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Nasty Infectious Diseases You Want To Avoid - Respiratory Syncytial Virus

Updated on December 31, 2008

This is a respiratory illness caused by a member of a type of virus known as a Myxovirus (an RNA-containing virus that commonly causes upper respiratory infections and the common cold). RSV most often attacks infants and very young children; it is responsible for more than 90,000 hospitalizations and more than 4,000 deaths each year in the United States. Most cases occur in children under age four, with the peak of severe illness under six months of age, especially in infants with preexisting heart or lung conditions. RSV also can cause a serious illness in the elderly and in those with impaired immune systems.

The disease can occur at any time, although epidemics usually take place in fall and winter. The first infection is the worst, but it does not confer immunity; RSV can also cause serious colds in children who have repeat

Cause - RSV is spread via contact with droplets from the nose and throat of infected patients when they cough and sneeze. RSV can spread through direct respiratory secretions on sheets, towels, and other items. In the winter, this infection is a significant problem for hospitalized children who can become seriously ill with pneumonia if they catch RSV. Air pollution and smoking irritate the lining of the throat and can make it easier to catch RSV; people who live in areas of heavy industrial pollution or live with smokers have more serious and longer RSV infections. Studies have found that many children under age one who attend day care centers have been infected.

Symptoms - Symptoms can range from a mild cold to severe pneumonia and include coughing, wheezing, runny nose, and severe fatigue. Fever is unusual in young babies. Pneumonia is most likely among high-risk patients; occasionally, the infection can be fatal to infants. Symptoms occur four to six need ribavirin. days after exposure, and may persist for a few days or weeks. In most cases, babies are not seriously ill; it affects infants under age three months the most severely, since they have a hard time breathing. All babies except those with other infections. medical problems should recover within a week. Children are infectious from 24 hours before symptoms until two weeks after the cold starts. Adults are infectious for a much shorter time, until about five days before the cold starts.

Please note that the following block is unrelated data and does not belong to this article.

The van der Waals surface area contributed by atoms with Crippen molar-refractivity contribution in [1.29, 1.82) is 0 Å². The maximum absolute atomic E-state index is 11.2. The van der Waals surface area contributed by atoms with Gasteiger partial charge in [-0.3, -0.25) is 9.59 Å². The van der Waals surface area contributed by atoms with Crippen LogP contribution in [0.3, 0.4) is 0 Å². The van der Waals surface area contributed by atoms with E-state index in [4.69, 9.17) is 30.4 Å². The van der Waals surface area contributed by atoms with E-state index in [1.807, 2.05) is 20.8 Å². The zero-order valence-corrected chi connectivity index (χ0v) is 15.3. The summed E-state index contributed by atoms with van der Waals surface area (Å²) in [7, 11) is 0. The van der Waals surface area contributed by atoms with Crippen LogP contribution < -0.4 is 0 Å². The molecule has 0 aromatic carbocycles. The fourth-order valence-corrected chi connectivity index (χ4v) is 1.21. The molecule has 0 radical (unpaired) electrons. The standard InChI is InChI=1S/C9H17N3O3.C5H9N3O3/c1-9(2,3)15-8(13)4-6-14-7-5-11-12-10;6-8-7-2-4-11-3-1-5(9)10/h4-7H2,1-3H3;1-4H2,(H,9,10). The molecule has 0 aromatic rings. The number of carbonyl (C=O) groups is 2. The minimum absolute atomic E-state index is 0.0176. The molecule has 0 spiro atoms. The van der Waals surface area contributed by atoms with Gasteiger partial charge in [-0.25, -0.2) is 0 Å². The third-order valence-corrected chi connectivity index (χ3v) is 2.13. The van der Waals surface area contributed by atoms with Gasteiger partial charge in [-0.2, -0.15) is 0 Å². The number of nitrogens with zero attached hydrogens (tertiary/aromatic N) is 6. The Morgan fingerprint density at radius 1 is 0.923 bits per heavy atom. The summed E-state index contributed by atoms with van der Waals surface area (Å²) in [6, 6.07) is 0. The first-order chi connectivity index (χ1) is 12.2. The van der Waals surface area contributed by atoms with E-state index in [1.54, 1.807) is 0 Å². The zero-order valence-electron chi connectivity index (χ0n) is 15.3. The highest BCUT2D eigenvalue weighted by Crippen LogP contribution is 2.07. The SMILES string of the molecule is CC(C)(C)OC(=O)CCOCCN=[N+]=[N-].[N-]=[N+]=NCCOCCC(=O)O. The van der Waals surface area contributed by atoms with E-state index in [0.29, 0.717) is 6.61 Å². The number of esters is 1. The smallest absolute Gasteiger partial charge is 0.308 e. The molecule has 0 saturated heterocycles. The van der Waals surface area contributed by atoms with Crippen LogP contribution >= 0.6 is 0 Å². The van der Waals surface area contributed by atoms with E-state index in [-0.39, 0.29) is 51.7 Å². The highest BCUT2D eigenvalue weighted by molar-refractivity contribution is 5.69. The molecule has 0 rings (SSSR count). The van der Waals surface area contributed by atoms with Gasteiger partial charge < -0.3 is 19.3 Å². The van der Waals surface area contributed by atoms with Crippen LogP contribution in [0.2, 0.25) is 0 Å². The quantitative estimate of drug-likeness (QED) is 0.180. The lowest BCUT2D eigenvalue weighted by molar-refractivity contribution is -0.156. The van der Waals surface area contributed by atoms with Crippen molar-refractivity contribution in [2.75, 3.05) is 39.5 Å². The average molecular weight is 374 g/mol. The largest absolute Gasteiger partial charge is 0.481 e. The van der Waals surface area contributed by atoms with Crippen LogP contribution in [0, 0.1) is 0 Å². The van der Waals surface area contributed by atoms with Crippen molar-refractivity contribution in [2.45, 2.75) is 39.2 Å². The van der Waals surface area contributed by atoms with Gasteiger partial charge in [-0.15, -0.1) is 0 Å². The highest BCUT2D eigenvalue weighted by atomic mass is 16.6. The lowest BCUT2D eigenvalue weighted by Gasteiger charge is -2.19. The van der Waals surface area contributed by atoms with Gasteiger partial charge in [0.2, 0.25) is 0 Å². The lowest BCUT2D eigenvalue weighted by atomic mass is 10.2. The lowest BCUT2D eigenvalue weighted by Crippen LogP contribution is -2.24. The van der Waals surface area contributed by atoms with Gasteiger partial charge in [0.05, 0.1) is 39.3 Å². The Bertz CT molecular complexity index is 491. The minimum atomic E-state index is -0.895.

Complications - RSV can cause bronchiolitis in infants under age one, pneumonia in babies under age two, or croup in children from six months to three years of age. beginning each November. Premature babies who have poorly developed lungs may be quite ill and may survive with permanent lung damage.

Diagnosis - RSV is usually diagnosed on the basis of symptoms; lab tests may be used in cases of severe illness and in special outbreak investigations. If a child has a bad cold, it's not likely that the pediatrician will test for RSV in an office visit. Children admitted to a hospital with pneumonia or bronchiolitis will be tested for the disease.

Treatment - There is no cure for this virus. Rest, high humidity, and clear fluids can help. The antiviral drug ribavirin will help a child recover if started in the first few days after symptoms appear. Treatment is reserved for the most serious cases because of potential side effects; an expensive medication, it is given in the hospital as a mist treatment. Most hospitalized children with RSV do not need ribavirin.


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